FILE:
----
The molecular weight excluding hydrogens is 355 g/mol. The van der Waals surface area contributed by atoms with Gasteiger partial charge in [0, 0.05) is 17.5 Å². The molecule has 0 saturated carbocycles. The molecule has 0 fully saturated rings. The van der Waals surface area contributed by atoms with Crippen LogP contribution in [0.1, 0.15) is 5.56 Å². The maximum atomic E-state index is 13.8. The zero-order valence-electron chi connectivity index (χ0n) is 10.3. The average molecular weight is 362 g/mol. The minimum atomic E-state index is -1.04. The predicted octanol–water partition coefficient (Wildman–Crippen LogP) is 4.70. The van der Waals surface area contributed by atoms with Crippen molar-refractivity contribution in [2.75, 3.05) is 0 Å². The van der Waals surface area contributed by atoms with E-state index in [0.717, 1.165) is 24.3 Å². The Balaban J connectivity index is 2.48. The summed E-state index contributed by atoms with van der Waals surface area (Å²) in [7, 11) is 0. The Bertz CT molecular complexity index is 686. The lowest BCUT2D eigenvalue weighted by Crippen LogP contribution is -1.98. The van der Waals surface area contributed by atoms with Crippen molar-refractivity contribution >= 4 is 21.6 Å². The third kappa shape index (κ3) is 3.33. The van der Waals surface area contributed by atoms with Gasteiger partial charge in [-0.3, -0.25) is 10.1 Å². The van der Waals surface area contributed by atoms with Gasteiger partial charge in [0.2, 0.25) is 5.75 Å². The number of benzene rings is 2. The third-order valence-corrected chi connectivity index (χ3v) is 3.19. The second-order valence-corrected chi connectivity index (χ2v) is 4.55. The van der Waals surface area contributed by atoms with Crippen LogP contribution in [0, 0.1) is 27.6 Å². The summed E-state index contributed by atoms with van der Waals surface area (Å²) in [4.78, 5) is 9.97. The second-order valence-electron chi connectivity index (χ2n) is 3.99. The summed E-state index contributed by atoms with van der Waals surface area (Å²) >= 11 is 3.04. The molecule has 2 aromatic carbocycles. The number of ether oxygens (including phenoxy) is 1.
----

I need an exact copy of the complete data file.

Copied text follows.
The molecular weight excluding hydrogens is 355 g/mol. The van der Waals surface area contributed by atoms with Gasteiger partial charge in [0, 0.05) is 17.5 Å². The molecule has 0 saturated carbocycles. The molecule has 0 fully saturated rings. The van der Waals surface area contributed by atoms with Crippen LogP contribution in [0.1, 0.15) is 5.56 Å². The maximum atomic E-state index is 13.8. The zero-order valence-electron chi connectivity index (χ0n) is 10.3. The average molecular weight is 362 g/mol. The minimum atomic E-state index is -1.04. The predicted octanol–water partition coefficient (Wildman–Crippen LogP) is 4.70. The van der Waals surface area contributed by atoms with Crippen molar-refractivity contribution in [2.75, 3.05) is 0 Å². The van der Waals surface area contributed by atoms with E-state index in [0.717, 1.165) is 24.3 Å². The Balaban J connectivity index is 2.48. The summed E-state index contributed by atoms with van der Waals surface area (Å²) in [7, 11) is 0. The Bertz CT molecular complexity index is 686. The lowest BCUT2D eigenvalue weighted by Crippen LogP contribution is -1.98. The van der Waals surface area contributed by atoms with Crippen molar-refractivity contribution >= 4 is 21.6 Å². The third kappa shape index (κ3) is 3.33. The van der Waals surface area contributed by atoms with Gasteiger partial charge in [-0.3, -0.25) is 10.1 Å². The van der Waals surface area contributed by atoms with Gasteiger partial charge in [0.2, 0.25) is 5.75 Å². The number of benzene rings is 2. The third-order valence-corrected chi connectivity index (χ3v) is 3.19. The second-order valence-corrected chi connectivity index (χ2v) is 4.55. The van der Waals surface area contributed by atoms with Crippen LogP contribution in [0, 0.1) is 27.6 Å². The summed E-state index contributed by atoms with van der Waals surface area (Å²) in [4.78, 5) is 9.97. The second-order valence-electron chi connectivity index (χ2n) is 3.99. The summed E-state index contributed by atoms with van der Waals surface area (Å²) >= 11 is 3.04. The molecule has 2 aromatic carbocycles. The number of ether oxygens (including phenoxy) is 1.